We're saying goodbye to a major talent. 2011-2012 U.S. Poet Laureate and 1994 Pulitzer Prize winner Philip Levine died on Saturday at age 87 in his Fresno, California home.
Levine, who was born to Russian Jewish immigrants in working-class Detroit, was a prolific writer, whose numerous awards also include two National Book Awards for Poetry and, most recently, the 2013 Academy of American Poets Wallace Stevens Award. In 1957, Levine earned a master of fine arts at the Iowa Writers’ Workshop, where he studied with Robert Lowell and was mentored by John Berryman. He also taught at California State University from 1958 to 1992.
His career was long and highly distinguished, but the poet was beloved — and will be remembered — for his unapologetic appeal to the Everyman experience, for his authentically American voice. In addition to being a gifted poet, Levine was a hard worker: a child of the Great Depression, Levine began working at age fourteen in Detroit’s car manufacturing plants.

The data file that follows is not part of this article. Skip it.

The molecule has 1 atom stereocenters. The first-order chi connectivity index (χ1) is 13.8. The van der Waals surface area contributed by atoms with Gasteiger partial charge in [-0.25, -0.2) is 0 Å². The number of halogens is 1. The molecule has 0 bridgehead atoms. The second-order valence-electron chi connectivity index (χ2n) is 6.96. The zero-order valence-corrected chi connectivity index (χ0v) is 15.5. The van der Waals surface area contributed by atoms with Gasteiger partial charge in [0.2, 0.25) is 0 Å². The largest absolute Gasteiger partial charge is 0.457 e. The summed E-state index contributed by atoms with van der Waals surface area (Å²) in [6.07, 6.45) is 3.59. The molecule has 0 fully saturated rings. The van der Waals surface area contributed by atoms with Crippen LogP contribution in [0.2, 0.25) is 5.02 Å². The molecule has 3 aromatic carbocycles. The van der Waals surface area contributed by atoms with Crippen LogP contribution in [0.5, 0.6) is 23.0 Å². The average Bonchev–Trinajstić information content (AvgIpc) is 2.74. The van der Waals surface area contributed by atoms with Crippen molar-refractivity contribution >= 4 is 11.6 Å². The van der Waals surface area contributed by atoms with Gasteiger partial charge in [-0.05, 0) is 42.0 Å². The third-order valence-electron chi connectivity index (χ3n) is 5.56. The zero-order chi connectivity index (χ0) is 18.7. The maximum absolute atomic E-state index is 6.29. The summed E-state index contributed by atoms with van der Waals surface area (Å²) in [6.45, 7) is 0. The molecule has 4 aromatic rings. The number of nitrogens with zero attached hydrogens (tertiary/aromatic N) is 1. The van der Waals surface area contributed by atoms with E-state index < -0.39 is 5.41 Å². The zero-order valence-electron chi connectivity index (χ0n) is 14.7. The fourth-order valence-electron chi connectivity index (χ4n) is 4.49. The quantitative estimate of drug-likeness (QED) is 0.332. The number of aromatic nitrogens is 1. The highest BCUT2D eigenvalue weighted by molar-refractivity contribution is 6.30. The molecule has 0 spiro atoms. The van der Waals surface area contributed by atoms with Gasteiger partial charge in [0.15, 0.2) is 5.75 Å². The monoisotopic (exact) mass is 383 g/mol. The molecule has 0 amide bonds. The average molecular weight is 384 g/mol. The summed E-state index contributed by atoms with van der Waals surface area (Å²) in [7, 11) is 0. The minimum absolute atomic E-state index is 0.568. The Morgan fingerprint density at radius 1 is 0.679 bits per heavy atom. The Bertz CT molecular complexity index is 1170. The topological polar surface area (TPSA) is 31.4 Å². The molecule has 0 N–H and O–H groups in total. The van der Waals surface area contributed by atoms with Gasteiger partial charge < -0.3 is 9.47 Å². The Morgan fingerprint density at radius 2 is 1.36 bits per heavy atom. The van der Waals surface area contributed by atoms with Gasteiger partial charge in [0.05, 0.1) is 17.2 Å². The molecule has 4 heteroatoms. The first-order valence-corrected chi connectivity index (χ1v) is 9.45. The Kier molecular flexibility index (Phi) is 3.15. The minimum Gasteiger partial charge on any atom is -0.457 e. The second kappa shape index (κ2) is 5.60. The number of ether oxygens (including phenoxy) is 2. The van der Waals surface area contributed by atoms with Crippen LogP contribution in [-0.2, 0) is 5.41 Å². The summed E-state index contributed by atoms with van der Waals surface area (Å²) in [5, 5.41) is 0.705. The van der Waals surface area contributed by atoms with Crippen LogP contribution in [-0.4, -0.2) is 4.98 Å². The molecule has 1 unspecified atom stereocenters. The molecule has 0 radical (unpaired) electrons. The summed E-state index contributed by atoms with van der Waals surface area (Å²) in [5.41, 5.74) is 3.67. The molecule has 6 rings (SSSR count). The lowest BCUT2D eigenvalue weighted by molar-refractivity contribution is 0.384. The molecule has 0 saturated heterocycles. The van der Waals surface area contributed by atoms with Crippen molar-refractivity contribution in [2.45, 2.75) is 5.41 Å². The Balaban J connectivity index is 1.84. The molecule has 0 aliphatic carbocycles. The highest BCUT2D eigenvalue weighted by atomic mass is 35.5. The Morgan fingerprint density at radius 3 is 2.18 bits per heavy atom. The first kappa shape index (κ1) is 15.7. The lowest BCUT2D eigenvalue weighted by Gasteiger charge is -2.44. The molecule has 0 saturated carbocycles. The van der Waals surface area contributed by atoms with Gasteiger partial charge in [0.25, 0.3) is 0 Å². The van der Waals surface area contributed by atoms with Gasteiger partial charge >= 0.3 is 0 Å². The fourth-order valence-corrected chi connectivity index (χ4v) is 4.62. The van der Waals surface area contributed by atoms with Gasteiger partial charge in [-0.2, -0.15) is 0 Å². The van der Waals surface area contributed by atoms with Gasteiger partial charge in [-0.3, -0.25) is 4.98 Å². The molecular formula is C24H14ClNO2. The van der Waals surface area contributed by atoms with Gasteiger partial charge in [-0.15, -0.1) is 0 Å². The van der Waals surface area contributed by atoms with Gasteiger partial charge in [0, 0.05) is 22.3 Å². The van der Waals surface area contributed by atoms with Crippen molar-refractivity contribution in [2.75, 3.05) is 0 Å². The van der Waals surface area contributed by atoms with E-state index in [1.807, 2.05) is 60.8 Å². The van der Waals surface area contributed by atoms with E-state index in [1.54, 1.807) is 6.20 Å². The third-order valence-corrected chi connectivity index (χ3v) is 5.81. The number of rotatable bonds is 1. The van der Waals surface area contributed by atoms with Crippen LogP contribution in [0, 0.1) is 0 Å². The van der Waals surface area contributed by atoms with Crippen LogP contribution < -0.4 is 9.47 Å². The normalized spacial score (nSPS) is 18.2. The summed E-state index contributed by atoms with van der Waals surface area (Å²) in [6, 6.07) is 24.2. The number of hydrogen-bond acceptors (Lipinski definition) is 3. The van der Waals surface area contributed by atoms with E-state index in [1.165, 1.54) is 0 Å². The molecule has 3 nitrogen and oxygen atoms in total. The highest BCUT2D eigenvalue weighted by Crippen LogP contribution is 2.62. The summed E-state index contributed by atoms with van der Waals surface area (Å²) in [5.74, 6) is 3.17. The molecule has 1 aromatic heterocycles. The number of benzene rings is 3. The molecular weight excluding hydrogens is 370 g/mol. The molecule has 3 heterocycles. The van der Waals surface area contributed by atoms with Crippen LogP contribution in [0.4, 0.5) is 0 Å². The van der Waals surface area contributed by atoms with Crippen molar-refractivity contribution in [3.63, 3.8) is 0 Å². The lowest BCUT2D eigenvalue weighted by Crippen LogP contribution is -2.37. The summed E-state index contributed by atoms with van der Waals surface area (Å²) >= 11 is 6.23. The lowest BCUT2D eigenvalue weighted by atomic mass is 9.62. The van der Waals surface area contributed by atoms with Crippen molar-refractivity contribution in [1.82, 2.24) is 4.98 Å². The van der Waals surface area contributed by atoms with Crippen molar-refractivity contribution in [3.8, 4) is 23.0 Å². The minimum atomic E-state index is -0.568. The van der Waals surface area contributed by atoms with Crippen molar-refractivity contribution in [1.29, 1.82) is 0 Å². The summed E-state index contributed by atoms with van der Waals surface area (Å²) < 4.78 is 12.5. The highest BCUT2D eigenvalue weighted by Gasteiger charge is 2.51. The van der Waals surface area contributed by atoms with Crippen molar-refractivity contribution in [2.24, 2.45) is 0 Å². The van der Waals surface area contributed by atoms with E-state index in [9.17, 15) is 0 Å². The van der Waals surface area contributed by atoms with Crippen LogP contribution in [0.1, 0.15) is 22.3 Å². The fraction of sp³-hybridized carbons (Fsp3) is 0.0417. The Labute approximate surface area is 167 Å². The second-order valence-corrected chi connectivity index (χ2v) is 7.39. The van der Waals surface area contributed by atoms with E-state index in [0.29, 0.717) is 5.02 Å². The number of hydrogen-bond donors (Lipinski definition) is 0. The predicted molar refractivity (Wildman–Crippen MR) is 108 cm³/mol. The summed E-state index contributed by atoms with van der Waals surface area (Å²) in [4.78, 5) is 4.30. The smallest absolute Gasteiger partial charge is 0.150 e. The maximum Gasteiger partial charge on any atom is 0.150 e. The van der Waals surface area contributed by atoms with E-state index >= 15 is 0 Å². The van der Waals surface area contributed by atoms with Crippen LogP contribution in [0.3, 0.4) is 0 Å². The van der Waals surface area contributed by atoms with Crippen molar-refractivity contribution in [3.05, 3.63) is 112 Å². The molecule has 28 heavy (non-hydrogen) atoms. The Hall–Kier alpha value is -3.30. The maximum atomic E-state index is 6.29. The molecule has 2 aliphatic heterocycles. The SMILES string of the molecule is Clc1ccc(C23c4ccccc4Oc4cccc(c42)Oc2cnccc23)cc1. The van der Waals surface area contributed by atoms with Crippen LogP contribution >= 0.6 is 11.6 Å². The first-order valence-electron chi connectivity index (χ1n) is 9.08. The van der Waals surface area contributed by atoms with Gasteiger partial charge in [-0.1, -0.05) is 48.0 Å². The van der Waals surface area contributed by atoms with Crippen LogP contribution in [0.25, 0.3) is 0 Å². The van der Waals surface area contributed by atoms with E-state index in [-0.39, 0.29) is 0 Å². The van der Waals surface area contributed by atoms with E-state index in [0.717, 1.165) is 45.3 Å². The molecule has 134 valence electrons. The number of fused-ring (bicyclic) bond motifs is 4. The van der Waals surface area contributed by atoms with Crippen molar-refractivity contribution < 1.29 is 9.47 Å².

His rough-and-tumble upbringing, marked indelibly by war and racism and class struggle, informed his colloquial tone and his refusal to embellish pedestrian experience. In a memorable interview with The Paris Review, Levine said, “My earliest poems were a way of talking to somebody. I suppose to myself.”
Levine’s writing is deeply rhythmic but un-prettified, by turns fiercely political (“On the Murder of Lieutenant José del Castillo by the Falangist Bravo Martinez, July 12, 1936”) and meditatively quotidian ("The Future"). Whatever the topic, Levine wrote from his first-generation heart; with his calloused hands; from the experience of marginalization in a time that rewarded the mainstream.
It’s that sense of familiarity, of writing for himself, that makes Levine so American: he is independently and only himself; but he was also, and will continue to be, an ineradicable part of this country's artistic consciousness.
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